Expanding who can identify and file wage theft claims: Non-lawyer advocates—such as community organizers, social workers, librarians, and others—can identify wage theft and support workers in filing labor claims. This is why tools like ¡Reclamo! are pivotal in empowering advocates to help workers address labor violations. This community-based model has its roots in the legacy of community lawyering and international efforts to train community leaders and paralegals to help impacted individuals address justice problems.

Fixing the data record: Unfortunately, it’s difficult to quantify the extent of wage theft because lax state enforcement means most offenses are not part of the public record.  Hopefully, as tools like ¡Reclamo! make the full scope of wage theft clearer, we aim to generate a more accurate picture of wage theft’s reach.

Uplifting worker stories and shaming bad actors:
Workers’ stories are often underreported. This allows government and industry leaders to ignore wage theft and its devastating effects on individuals—and its broader effects on the local, state, and federal economies. News outlets that investigate the causes of the wage theft crisis and feature the vulnerable individuals whose lives are most directly impacted are crucial. 

Media outlets like DocumentedNY—a New York-based newsroom dedicated to ‘breaking the cycle of extractive immigration reporting—have dedicated ongoing coverage to looking at wage theft in New York City’s restaurant sector, exposing chronically exploitative employers from design firms, contractors commissioned by the New York City Housing Authority (NYCHA), and immigrant workers in laundry and cleaning industries who have been organizing against employer retaliation. 

While there has been some national media coverage of wage theft in recent years, the wage theft problem remains largely unknown to most Americans and is primarily being written about by local and independent newsrooms.

Strengthening public enforcement: Because even the most innovative and progressive worker protection laws will be ineffective if implementation is overlooked, academics like Jenn Round from Rutgers University’s Workplace Justice Lab, are working to strengthen labor standards enforcement. Through the Beyond the Bill initiative, Round and her colleagues are working across the United States with local, state and federal agencies along with worker centers, unions, and legal nonprofits to reimagine the way that public enforcement is done. The Workplace Justice Lab facilitates space for advocates and practitioners to learn from one another about successes, challenges, and best practices for enforcing labor laws.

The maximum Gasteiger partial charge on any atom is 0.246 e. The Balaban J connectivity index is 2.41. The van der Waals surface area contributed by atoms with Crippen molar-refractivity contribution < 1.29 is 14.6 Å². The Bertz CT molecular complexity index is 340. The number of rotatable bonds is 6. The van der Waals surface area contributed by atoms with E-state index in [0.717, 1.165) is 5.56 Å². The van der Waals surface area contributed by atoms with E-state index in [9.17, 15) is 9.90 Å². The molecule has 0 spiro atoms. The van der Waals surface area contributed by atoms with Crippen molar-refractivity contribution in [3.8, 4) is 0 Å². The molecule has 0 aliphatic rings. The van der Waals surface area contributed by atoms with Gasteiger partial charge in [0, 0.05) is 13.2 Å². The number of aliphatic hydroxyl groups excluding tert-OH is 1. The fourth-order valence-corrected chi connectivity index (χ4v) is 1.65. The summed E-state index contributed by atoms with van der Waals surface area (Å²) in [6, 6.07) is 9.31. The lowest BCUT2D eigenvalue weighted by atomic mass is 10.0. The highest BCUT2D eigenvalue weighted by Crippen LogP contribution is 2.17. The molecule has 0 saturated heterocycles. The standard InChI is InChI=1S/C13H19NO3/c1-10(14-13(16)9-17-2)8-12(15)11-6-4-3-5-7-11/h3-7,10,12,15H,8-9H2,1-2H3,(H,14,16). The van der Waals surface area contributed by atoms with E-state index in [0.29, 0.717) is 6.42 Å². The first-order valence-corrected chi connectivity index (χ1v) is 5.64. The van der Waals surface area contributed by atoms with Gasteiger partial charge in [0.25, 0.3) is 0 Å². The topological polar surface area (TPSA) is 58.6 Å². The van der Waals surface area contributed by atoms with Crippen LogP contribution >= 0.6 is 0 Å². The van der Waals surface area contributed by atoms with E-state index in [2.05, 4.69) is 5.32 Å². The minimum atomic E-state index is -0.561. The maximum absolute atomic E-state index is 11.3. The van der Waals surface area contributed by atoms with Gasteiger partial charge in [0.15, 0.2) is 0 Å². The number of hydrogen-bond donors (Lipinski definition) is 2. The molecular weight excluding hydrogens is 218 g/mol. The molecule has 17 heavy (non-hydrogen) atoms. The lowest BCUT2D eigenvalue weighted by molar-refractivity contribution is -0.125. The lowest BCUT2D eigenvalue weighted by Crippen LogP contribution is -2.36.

Passing comprehensive immigration reform: A major driver of wage theft is our failed immigration system, which leaves millions of workers outside of the formal economy. The most effective way to combat wage theft of immigrant workers is to incorporate these workers who provide critical services to support our economy to be fully participating members of our society. Until Congress acts, initiatives like the Deferred Action for Labor Enforcement (DALE)—which grants Deferred Action to workers that participate in labor investigations—is a step in the right direction. DALE is a result of local and national organizing efforts by groups like the National Day Laborer Organizing Network (NDLON) and the National Immigration Law Center (NILC).

What’s Next?

While important work has been seeded in the last few years, wage theft is still endemic. The good news is that little by little, advocates’ efforts are building strength and power—taking on a fight for just pay and decent working conditions that our country has ignored for too long.

Longer term, we must build collective power among workers and bring more non-attorney worker advocates into the fold. We also need to strengthen federal and state enforcement and protections; and connect a network of state-wide advocates seeking to address wage theft at scale through data analysis, policy advocacy, and grassroots organizing.